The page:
The Photonics Spotlight
Why Strong Birefringence in Fibers Helps
Posted on 2007-05-19 as a part of the Photonics Spotlight (available as e-mail newsletter!)
Permanent link: https://www.rp-photonics.com/spotlight_2007_05_19.html
Abstract: While it is well known that polarization-maintaining fibers have a strong built-in birefringence, it is often not understood how exactly the birefringence helps. The article explains this on the basis of coherent mode coupling.
Ref.: encyclopedia articles on birefringence, polarization-maintaining fibers, mode coupling
Maybe you have heard about polarization-maintaining fibers and know that these have a strong built-in birefringence. However, do you also understand why exactly this birefringence helps to maintain a stable polarization state at the fiber output?
One may simply argue that with a strong built-in birefringence, having a well-defined axis, any random disturbances of the refractive index are comparatively small, so that their influence remains weak. However, this picture is rather vague, and it lacks some of the essential physics, which can be best understood by considering the principle of mode coupling:
Imagine that two propagation modes of the fiber with identical optical frequencies but orthogonal polarization directions, according to the directions of the birefringence, propagate in the fiber. Any random fluctuations of the refractive index cause a coupling between these modes: optical amplitude is shuffled back and forth between them. However, strong birefringence causes the propagation constants of the two modes to differ substantially, so that their relative phase rapidly drifts away. As a consequence of that, the mode coupling becomes inefficient: the optical amplitudes coupled from one mode to the other in subsequent short sections of the fiber will quite precisely cancel each other, rather than constructively add up. The only chance for efficient coupling would be that the refractive index fluctuations evolve (e.g. just by chance) in synchronism with the phase difference of the two modes. This can hardly happen, however, if the birefringence is large enough and the index fluctuations are only slowly varying. For quantitative estimates, one may calculate the average magnitude of the spatial Fourier component corresponding to the birefringent beat period.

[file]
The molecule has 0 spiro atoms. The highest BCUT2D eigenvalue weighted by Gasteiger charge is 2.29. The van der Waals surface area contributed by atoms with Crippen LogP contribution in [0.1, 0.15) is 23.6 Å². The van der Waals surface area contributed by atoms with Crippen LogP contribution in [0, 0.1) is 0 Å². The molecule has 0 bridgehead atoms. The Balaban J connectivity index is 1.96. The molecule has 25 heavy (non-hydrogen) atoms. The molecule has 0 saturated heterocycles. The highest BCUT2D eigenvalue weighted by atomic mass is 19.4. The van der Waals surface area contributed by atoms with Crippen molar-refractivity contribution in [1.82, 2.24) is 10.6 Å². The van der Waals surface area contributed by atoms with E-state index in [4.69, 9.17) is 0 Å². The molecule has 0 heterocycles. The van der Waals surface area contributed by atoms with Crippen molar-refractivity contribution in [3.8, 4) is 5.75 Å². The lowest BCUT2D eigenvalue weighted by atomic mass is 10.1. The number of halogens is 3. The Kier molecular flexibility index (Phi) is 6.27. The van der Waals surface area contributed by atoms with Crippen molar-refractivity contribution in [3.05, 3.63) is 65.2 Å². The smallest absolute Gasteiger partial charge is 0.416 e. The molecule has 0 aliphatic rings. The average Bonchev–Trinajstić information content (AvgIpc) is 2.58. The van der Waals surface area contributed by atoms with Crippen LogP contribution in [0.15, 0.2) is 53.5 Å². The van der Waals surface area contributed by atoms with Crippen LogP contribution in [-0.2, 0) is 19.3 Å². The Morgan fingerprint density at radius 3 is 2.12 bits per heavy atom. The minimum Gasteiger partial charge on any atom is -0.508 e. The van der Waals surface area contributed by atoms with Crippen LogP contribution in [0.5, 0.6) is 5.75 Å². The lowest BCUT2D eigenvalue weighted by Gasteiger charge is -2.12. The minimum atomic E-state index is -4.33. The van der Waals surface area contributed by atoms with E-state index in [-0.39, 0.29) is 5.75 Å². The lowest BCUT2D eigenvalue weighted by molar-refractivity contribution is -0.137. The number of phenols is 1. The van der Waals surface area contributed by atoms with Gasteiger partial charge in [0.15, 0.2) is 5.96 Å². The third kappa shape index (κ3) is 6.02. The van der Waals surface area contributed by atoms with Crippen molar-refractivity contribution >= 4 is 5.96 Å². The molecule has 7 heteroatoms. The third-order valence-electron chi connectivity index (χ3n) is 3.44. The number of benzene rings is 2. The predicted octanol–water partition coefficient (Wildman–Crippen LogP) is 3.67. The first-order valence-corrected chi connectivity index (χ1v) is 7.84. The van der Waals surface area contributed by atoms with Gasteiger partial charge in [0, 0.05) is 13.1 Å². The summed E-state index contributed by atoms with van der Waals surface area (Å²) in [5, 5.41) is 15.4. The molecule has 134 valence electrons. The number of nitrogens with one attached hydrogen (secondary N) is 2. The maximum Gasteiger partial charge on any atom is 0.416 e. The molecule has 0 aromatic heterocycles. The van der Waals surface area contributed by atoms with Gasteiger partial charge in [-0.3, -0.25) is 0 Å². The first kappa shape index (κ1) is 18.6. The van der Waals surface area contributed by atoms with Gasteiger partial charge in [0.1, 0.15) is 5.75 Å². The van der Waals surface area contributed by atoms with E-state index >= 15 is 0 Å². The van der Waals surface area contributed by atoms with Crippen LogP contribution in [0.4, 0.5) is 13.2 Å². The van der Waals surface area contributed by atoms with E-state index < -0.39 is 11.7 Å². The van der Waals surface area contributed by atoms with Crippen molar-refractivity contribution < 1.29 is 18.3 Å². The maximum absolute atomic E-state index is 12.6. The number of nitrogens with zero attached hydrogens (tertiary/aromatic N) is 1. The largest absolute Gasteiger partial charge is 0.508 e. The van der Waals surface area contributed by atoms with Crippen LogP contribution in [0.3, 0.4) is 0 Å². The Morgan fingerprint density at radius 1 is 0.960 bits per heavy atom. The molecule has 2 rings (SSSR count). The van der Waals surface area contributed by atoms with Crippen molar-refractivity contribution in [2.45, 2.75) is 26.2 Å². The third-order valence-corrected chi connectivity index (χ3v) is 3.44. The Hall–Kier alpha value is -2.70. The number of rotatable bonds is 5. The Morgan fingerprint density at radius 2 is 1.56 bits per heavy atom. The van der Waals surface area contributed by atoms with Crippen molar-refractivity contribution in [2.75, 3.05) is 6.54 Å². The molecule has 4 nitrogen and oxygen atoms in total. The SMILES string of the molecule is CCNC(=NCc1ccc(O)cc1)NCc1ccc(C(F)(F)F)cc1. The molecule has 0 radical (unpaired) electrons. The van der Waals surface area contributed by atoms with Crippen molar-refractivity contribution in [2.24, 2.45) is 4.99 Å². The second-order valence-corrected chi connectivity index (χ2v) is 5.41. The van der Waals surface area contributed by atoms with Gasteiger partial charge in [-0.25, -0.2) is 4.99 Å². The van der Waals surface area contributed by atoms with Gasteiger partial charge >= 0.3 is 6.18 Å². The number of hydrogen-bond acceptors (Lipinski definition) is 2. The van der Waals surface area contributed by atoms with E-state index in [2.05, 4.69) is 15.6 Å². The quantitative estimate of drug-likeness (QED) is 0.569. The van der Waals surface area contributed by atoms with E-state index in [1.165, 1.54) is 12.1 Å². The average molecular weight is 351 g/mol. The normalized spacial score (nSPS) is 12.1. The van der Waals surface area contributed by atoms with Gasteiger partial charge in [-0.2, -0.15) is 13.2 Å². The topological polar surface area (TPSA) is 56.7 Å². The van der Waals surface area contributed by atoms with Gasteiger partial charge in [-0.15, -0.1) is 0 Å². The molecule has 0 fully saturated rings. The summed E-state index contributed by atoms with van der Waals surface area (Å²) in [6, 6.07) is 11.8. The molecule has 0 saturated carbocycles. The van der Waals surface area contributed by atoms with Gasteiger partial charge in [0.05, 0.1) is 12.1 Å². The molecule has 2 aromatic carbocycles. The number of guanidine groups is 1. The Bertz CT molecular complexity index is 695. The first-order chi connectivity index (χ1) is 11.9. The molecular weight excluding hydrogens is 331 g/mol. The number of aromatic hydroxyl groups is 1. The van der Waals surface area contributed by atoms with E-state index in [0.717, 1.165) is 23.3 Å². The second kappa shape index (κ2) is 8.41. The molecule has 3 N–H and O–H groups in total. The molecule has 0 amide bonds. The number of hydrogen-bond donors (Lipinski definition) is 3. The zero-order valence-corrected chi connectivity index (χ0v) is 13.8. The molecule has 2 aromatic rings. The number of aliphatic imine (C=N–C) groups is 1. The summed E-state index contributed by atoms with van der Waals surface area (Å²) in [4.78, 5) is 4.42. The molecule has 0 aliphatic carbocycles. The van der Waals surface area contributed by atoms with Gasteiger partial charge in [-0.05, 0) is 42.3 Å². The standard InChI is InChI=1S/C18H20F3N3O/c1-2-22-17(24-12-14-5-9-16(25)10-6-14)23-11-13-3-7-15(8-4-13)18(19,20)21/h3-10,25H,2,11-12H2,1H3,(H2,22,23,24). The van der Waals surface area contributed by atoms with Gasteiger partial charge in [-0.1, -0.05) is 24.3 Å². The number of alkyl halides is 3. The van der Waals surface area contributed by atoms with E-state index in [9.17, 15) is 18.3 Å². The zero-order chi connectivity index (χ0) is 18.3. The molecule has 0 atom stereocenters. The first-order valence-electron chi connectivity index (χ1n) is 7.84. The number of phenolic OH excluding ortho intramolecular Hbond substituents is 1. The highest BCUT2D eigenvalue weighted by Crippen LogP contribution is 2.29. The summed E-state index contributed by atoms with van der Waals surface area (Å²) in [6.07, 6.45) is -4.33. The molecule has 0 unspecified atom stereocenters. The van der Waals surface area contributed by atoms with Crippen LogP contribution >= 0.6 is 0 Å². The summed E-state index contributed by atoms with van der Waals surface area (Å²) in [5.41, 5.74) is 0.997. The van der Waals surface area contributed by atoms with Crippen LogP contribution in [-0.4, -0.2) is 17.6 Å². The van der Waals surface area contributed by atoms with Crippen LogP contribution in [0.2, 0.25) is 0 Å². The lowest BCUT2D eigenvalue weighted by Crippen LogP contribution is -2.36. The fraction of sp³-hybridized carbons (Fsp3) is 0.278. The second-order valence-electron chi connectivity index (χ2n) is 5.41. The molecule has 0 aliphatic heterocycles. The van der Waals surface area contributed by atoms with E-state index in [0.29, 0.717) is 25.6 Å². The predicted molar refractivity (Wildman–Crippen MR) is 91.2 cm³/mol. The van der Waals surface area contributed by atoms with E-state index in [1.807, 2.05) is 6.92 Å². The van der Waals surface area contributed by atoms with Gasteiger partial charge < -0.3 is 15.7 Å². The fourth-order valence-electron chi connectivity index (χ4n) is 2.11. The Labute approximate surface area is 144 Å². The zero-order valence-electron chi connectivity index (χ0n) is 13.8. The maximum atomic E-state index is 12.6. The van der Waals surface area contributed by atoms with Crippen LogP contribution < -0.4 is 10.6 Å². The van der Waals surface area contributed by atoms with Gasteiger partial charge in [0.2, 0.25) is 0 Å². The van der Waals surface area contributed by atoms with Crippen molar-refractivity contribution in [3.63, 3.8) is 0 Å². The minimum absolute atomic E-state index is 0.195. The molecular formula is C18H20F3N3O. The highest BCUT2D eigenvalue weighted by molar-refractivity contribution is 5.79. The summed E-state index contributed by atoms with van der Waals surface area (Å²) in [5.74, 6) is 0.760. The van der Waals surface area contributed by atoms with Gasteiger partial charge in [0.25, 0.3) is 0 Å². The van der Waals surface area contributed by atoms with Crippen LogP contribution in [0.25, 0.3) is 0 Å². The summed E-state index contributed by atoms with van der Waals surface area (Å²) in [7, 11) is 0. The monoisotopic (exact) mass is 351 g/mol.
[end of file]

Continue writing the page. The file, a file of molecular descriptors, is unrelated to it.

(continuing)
In conclusion, the birefringence does not really suppress the local coupling of modes (as the simple argument seemed to suggest), but rather prevents any significant accumulation of coupling effects over some length of fiber. A quite neat principle, isn't it?
This article is a posting of the Photonics Spotlight, authored by Dr. Rüdiger Paschotta. You may link to this page and cite it, because its location is permanent. See also the Encyclopedia of Laser Physics and Technology.
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